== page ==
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Women CEOs in the Fortune 500 -- A Single Step Forward, Four Steps Back

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My book, The Last Male Bastion - Gender and the CEO Suite at America's Public Companies (Routledge 2010), appeared just last March. The book featured profiles of the 21 women who actually have reached the corner officer at large U.S. public companies, including references to the 22nd (Ursula Burns at Xerox). Ms. Burns took office after the manuscript had gone to print.

There have been several twists and turns since that time, with the overall effect being a distinct setback. The total number of women CEOs has fallen, from 15, or 3% of the Fortune 500, which represented the high point, to 12, then in September back up to 13, then most recently back to 12, or 2.4%, where it now rests.

When in 2009 Ursula Burns took office it was a historic moment, not because the number of women in office had reached a new high. It hadn't: Burns replaced another woman, Anne Mulcahy, who had been Xerox's CEO since 2002. The female CEO number stayed at 15. What was historic was that Ms. Burns became our first African American woman CEO.

Very rapidly, though, three women CEOs resigned their positions. Mary Sammons, CEO of Rite Aid, Camp Hill, Pennsylvania, resigned, perhaps be she was tired. Once a high flier in the 1990s stock market, Rite Aid has fallen further and further behind the industry leaders, CVS and Walgreens. For a time the stock has flirted with a price under $1.00, which could mean delisting from the New York Stock Exchange. Sammons and her team seemed never able to pull the company out of its tail spin.

Christina Gold, CEO of Western Union, re-located to outside Denver, stepped down later this spring. She simply retired.

Then, in early summer came word that Brenda Barnes, CEO of Sara Lee, Downer's Grove, Illinois, herself a widely publicized corporate CEO, had a severe stroke in her mid-50s. In June she took a leave of absence, followed in August by her resignation. Kohlberg Kravis & Roberts (KKR), the buyout firm has expressed interest in acquiring Sara Lee and taking the company private but, initially at least, Sara Lee's management rejected the overtures.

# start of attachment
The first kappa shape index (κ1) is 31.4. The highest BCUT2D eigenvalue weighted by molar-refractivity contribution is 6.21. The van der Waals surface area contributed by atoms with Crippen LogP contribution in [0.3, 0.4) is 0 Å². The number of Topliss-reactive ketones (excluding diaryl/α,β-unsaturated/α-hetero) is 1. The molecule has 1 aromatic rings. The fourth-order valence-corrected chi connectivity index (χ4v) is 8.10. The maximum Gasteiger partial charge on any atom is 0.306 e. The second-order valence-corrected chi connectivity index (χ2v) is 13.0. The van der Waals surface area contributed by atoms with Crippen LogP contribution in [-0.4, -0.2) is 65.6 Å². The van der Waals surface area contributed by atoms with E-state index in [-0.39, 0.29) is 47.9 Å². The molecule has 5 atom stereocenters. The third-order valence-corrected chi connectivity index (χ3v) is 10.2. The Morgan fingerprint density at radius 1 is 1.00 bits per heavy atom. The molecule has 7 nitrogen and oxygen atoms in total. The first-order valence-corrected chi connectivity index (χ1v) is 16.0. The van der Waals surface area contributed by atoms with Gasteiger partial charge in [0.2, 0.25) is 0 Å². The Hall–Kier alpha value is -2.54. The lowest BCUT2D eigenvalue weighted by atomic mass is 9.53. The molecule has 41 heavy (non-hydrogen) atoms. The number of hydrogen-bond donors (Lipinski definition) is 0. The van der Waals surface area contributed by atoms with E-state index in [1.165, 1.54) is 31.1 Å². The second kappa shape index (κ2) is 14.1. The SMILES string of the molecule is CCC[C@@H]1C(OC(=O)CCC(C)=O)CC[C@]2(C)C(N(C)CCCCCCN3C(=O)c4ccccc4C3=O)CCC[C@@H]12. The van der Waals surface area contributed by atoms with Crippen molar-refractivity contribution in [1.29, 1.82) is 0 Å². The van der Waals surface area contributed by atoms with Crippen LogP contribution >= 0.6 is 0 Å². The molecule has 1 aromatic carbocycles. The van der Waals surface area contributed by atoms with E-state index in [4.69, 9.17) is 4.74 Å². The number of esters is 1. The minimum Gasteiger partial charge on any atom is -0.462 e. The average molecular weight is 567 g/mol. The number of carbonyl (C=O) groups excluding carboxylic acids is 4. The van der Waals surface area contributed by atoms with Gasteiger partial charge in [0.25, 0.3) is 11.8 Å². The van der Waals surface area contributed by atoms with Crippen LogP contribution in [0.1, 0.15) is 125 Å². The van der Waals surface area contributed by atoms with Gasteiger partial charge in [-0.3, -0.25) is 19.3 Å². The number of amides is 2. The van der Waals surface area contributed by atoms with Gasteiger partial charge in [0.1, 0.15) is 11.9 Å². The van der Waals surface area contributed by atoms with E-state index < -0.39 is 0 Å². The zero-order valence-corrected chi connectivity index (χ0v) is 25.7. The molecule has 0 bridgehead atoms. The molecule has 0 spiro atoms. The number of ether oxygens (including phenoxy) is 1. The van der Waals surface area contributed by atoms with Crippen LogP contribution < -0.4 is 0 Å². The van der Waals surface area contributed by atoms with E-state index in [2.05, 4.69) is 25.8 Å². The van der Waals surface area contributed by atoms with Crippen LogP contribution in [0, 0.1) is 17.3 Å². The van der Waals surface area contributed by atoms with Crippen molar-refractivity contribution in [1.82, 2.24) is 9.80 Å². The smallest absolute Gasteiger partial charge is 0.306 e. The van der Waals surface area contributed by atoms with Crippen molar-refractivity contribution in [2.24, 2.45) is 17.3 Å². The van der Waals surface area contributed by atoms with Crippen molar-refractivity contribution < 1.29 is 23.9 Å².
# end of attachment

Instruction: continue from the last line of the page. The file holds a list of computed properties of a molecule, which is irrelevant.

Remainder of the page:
So, quite rapidly, the number of women CEOs had dropped from 15 to 12. The number rebounded slightly in late September when Campbell's Soup, of Camden, New Jersey, announced the selection of Denise Morrison as CEO, succeeding Douglas R. Conant.

Ms. Morrison is a food industry veteran, who rose through jobs at Proctor & Gamble, Pepsico, Nestle S.A., Nabisco, and Kraft Foods, before joining Campbell's. She also evidences a common pattern of women who have made it to the top. They side stepped from one company to another, often several times in their careers, before they reached senior management. Only Anne Mulcahy at Xerox and Susan Ivey at Reynolds America are female CEOs who spent most all of their careers with a single company.

The number of women on corporate boards of directors in the U.S. has been basically flat for 5 years now, according to Catalyst, the leading women's advocacy organization. Catalyst, too, inflates the number, counting the number of directorships which are held by women as the number of female directors. The latter number is significantly less, as numbers of women, many of them prominent, allow themselves to be token, or corporate governance ornaments, serving on 4, 5, 6 or 7 corporate boards. The number of women trophy directors has rapidly increased as of late whereas the species has all but disappeared among men.

Then, most recently, in late October, 2010, Susan Ivey at Reynolds America announced her retirement from the CEO position. Her stepping down is quite confounding, as she is only 51 and her leadership at RAI has been unparalleled. She led the company into smokeless tobacco, where future growth will be. She resurrected defunct premium brands, marketing them with premium panache but non-premium prices. The stock's price hovers near an all-time high and the dividends are robust, to say the least.

So, in the immediate year almost past, we have had one new appointment (Morrison) and four resignations (Sammons, Gold, Barnes and Ivey); one step forward, four steps back.